This morning, Chris and I enjoyed something rather new in our wonderful world of wedded bliss – we went for coffee.

When I first met Chris, he was the anti-coffee. Our two worlds, though mostly in sync, collided in a most uncaffeinated way. To him, my coffee needs were fickle. To me, his coffee hatred was despicable. For years, I tried to convince him of the virtues of coffee. Realizing the work ahead of me, I took the quiet, subtle approach on this one. Rather than force the cup under his nose day after day, I casually slipped in my coffee trickery from time to time. And though he’d enjoy a cup of coffee after a hard workout or an occasional decaf, it just wasn’t the same as having someone fully leaded and ready to hop on my wired wagon to ride off into a sunset of liquid brown Sumatra.

Coffee is quite literally the lifeline of my daily grind and I couldn’t be more happily addicted to its potent and perky properties. Sure, there have been times when I’ve thought about giving it up. Times when I feared it was staining my teeth, lining my liver with oils, and giving me the java jitters. But the powerfully addictive pull of coffee is no match for these fears. Like undertow in an angry ocean, it will not easily release you from its hold. Coffee has an insidious way of instantly drawing you in, tempting you like a siren at sea to sip and savor your way into its sneakily addictive and tenuous trap. It tricks you with sugar and cream, it’s milky froth and syrupy sweetness all merely disguises to distract you away from the plain and simple fact that it is coffee and it is indeed a drug.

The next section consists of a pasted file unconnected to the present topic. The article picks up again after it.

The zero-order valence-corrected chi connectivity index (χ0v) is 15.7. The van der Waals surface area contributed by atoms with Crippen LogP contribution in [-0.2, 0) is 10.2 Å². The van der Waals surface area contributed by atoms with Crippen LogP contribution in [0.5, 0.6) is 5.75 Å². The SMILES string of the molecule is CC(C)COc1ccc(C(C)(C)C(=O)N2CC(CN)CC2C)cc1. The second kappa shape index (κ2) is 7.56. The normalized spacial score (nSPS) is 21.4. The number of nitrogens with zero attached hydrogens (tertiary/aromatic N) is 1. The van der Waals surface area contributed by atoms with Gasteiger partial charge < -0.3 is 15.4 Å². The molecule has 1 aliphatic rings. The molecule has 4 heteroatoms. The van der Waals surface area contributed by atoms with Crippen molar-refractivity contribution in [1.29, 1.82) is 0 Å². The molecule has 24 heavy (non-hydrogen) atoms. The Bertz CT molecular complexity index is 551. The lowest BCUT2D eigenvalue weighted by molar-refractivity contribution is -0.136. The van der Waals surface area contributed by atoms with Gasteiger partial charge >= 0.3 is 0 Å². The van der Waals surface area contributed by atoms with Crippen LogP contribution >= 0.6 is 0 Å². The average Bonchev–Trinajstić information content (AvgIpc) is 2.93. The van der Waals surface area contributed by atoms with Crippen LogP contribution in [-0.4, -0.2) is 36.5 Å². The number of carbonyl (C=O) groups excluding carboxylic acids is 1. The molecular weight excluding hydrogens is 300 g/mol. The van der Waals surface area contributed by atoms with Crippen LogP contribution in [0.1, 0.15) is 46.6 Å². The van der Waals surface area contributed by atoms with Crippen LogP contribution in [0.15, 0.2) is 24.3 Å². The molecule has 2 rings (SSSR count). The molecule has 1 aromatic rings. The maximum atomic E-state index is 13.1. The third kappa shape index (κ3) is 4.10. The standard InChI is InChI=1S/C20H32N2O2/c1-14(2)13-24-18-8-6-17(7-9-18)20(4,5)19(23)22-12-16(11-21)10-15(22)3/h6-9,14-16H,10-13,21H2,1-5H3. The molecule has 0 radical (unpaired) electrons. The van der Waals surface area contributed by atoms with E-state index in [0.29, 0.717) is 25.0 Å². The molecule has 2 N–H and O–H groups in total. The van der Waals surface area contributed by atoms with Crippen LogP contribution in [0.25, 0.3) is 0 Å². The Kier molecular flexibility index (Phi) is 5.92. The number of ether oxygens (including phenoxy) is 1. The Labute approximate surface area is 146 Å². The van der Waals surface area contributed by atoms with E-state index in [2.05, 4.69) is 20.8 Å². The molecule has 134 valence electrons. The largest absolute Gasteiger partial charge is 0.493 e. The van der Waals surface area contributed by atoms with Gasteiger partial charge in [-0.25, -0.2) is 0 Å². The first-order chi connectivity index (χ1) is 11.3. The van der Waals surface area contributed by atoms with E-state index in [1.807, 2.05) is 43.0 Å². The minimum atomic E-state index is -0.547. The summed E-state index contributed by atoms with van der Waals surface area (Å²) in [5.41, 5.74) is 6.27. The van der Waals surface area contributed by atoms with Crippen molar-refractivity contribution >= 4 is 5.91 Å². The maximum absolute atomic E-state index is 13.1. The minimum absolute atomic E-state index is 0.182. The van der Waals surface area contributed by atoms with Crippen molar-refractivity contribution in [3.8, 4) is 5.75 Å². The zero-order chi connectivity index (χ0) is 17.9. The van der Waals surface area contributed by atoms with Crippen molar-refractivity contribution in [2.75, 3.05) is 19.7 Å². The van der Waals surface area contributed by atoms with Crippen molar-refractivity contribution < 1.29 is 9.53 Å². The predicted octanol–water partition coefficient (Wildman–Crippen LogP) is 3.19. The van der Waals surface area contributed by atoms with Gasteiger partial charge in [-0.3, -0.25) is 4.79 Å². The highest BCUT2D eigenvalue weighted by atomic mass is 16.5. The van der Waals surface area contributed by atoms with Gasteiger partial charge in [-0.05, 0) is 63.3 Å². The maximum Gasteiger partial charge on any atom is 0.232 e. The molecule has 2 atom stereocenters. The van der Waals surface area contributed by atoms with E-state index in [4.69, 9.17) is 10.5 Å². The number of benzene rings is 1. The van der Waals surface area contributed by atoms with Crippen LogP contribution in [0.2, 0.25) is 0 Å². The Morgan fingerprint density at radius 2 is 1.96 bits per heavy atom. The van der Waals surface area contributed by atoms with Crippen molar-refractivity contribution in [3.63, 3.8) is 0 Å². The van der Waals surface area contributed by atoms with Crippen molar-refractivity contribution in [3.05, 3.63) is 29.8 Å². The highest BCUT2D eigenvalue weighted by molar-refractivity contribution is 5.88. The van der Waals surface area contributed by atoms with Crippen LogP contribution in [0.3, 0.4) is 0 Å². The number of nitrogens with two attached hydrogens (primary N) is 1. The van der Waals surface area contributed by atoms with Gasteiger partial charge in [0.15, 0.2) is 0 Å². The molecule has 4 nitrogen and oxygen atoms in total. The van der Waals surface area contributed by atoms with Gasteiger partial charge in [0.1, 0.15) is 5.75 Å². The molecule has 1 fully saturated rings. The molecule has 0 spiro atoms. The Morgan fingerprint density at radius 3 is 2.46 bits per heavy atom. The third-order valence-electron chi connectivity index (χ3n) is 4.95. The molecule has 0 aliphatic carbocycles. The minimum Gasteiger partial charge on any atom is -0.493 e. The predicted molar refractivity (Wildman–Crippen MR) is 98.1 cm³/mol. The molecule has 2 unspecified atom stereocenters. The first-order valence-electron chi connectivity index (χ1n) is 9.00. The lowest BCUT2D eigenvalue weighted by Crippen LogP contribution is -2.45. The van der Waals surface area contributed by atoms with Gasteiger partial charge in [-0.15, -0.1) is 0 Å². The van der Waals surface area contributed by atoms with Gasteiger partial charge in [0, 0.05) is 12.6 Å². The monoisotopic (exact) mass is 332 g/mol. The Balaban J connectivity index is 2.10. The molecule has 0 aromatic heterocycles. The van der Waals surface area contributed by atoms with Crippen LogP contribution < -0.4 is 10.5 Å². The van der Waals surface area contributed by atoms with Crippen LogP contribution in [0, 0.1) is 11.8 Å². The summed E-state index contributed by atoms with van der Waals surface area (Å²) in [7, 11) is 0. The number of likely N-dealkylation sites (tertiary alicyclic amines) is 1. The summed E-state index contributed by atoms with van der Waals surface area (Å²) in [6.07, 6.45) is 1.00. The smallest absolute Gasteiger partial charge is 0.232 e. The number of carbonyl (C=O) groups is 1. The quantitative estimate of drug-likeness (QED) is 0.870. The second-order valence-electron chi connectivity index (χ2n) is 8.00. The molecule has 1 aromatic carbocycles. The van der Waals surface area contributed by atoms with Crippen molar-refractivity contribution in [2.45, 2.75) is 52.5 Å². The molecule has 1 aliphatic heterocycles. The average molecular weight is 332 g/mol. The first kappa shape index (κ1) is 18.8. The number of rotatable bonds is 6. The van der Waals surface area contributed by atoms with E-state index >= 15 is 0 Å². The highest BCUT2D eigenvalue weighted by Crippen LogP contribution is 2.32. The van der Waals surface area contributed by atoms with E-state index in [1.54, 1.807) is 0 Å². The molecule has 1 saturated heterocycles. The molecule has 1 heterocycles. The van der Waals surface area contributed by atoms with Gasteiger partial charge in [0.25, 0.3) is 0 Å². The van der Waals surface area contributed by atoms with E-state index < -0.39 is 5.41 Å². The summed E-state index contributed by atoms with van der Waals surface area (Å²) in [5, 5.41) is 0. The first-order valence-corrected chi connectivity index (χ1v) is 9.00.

Oh, you think you can stop. You think you are in control, that you can put the cup down at any time. But go ahead, try it – I double grande dare you.

I speak from experience on this one – I thought I was strong. I thought I could take a coffee break. It lasted about 3 days. Those were 3 of the most painful, unproductive, and pointless days of my life. I was like a wild animal that had been caged – and I was ready to roar. Each morning by 10 am, a fog would roll over my head, my vision would blur, and my brain would begin to pound like a giant drum keeping a booming beat. I was edgy, jumpy, short, snappy, and snippy (more so than usual). My co-workers still refer to those 3 days as ‘the time Liz tried to quit coffee’. We don’t talk much about those days anymore.